Spoonfed (Raleigh)

Mark Petko photographs Raleigh/Durham/Chapel Hill's culinary scene.

Archive for the ‘Contemporary’ Category

Mandolin | Raleigh NC | Chef Sean Fowler

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All content ©Mark Petko Photography (click here to request permission)

Tilefish, Hot and Sour Consommé, Eggplant Croquettes, Seabeans, Broccoli, Lotus Root

All content ©Mark Petko Photography (click here to request permission)

Mandolin

2519 Fairview Road

Raleigh, NC 27608

919.322.0365 (reservations)

www.mandolinraleigh.com (link)

I had been itching to visit Mandolin to shoot for some time now, ever since first hearing about their opening.  The desire started early on by following their twitter account @MandolinNC last fall.  They wisely chose to begin collecting a following before opening and tempted all of us with some construction photos during the progress of renovating their space, which I’ll have to say, is very tastefully  done.  When mixing brick floors, pine paneled walls and multiple fixture details with flower topped, white linen tables and ivory upholstered chairs the result is comfortably sophisticated.  This aesthetic seems in-line with the presentation of Chef Sean Fowler’s dishes, ‘Down Home’ enough to not alienate the average diner yet skillfully elevated enough to create a unique experience.  A native son to Raleigh, Mandolin is Fowler’s debut restaurant after polishing his skills at multiple heavyweight restaurants, most recently with a stint at Pittsboro’s Fearrington House.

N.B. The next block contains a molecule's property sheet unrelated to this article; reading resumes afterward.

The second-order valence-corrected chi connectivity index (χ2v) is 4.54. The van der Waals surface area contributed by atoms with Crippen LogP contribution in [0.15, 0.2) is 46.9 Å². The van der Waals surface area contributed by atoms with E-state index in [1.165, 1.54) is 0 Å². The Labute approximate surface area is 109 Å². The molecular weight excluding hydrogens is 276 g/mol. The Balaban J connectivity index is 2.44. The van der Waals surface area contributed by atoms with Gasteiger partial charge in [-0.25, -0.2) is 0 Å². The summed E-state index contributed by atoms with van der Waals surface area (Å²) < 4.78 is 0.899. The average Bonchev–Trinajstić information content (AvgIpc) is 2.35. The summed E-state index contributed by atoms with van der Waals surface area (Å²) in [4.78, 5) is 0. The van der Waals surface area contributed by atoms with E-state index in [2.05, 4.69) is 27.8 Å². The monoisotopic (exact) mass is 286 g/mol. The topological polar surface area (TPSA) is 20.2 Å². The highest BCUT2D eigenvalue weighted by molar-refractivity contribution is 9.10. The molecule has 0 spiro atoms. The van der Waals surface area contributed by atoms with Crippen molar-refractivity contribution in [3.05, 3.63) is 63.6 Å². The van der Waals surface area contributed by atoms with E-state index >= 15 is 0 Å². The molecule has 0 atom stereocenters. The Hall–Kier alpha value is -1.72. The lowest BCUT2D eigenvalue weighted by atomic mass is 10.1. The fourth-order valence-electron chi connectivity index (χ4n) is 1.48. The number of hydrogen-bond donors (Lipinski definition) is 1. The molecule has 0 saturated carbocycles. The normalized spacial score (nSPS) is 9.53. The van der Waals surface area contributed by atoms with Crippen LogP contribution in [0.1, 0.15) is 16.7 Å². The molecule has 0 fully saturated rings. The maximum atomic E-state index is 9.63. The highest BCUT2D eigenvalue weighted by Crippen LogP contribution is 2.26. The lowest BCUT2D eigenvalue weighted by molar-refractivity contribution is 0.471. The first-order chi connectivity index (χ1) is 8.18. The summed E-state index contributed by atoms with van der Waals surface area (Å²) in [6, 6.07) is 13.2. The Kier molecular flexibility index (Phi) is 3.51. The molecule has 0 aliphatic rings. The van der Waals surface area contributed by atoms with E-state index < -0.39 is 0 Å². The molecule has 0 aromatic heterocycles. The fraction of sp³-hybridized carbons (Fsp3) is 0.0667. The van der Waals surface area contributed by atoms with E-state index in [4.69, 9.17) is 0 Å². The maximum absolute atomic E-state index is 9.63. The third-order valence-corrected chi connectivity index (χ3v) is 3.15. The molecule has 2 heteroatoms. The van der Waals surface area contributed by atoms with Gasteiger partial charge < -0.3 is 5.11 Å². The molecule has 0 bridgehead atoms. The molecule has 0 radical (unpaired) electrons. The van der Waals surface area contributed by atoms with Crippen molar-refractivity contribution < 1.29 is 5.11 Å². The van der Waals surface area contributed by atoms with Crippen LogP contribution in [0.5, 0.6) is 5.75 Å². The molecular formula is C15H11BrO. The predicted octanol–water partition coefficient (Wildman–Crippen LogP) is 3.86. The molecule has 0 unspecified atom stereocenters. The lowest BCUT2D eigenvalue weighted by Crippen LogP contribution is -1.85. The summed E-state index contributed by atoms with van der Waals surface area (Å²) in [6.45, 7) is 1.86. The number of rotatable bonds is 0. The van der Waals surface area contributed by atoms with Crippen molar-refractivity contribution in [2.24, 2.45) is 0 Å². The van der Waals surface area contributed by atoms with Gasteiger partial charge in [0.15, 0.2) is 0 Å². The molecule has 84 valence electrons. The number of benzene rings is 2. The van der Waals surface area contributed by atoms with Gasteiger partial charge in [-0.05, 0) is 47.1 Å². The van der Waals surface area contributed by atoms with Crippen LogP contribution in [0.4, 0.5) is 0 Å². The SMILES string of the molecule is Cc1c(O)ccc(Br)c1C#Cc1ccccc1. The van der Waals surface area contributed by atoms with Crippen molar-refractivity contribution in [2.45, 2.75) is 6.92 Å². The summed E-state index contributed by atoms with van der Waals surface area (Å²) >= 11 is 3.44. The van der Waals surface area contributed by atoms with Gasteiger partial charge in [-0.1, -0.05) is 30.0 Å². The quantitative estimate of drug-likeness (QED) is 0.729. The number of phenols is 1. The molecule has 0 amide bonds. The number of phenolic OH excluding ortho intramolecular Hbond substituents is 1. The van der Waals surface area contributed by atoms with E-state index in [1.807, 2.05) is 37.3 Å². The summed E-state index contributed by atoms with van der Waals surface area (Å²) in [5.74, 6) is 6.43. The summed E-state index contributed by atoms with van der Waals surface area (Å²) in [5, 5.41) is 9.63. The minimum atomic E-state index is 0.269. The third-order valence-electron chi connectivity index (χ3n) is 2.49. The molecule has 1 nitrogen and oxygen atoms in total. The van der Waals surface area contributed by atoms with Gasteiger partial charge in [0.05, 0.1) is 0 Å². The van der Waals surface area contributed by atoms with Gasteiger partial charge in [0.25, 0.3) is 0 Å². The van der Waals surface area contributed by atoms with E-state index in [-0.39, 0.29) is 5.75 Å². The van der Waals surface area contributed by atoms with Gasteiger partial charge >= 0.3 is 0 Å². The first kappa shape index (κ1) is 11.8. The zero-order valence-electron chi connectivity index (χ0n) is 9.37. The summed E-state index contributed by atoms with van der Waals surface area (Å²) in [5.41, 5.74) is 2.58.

Through speaking with Sean during the shoot, I found his passion for food obvious, not only in his descriptions to me about menu items like an ever changing trio of sorbets based on what ever is in season but with minor details on the finishing touches like the use of begonia petals as garnish that not only add beautiful color but a bright punch of flavor to the most recent Gray Snapper dish (seen below).  Fowler also supports his local vendors as he promotes the use of local ingredients with a chalkboard list of recently acquired goods alongside the farms they came from displayed next to the hosting station as you enter the space.

In addition to Mandolin’s regular fare they are also open for weekend brunch Saturdays and Sundays 11am-2:30pm as well as offering Wine Tastings on Wednesdays from 6pm-7pm with wine director Charles Kirkwood.

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Grilled Shrimp, Watermelon, Cucumber, Cous Cous, Cilantro

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Pan Seared Gray Snapper, Grilled Cucumbers, Herbed Hominy, Muscadine Grapes, Caper Berries, Preserved Lemon

detail from above: (shot with smart phone): cucamelon, also called pepquiño, mouse melon, Mexican sour gherkin, and sandía de ratón.

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Fig Pudding, Brown Butter Cake, Lavender-Black Pepper Tuile, Sage, Orange Sherbet

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Chef Chris Malito expedites the pass

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August 16th, 2012 at 8:51 am

Market Restaurant | Raleigh NC | Chef Chad McIntyre

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Market Restaurant

938 N. Blount St.

Raleigh, NC 27604

919.754.0900

www.EatAtMarket.com (link)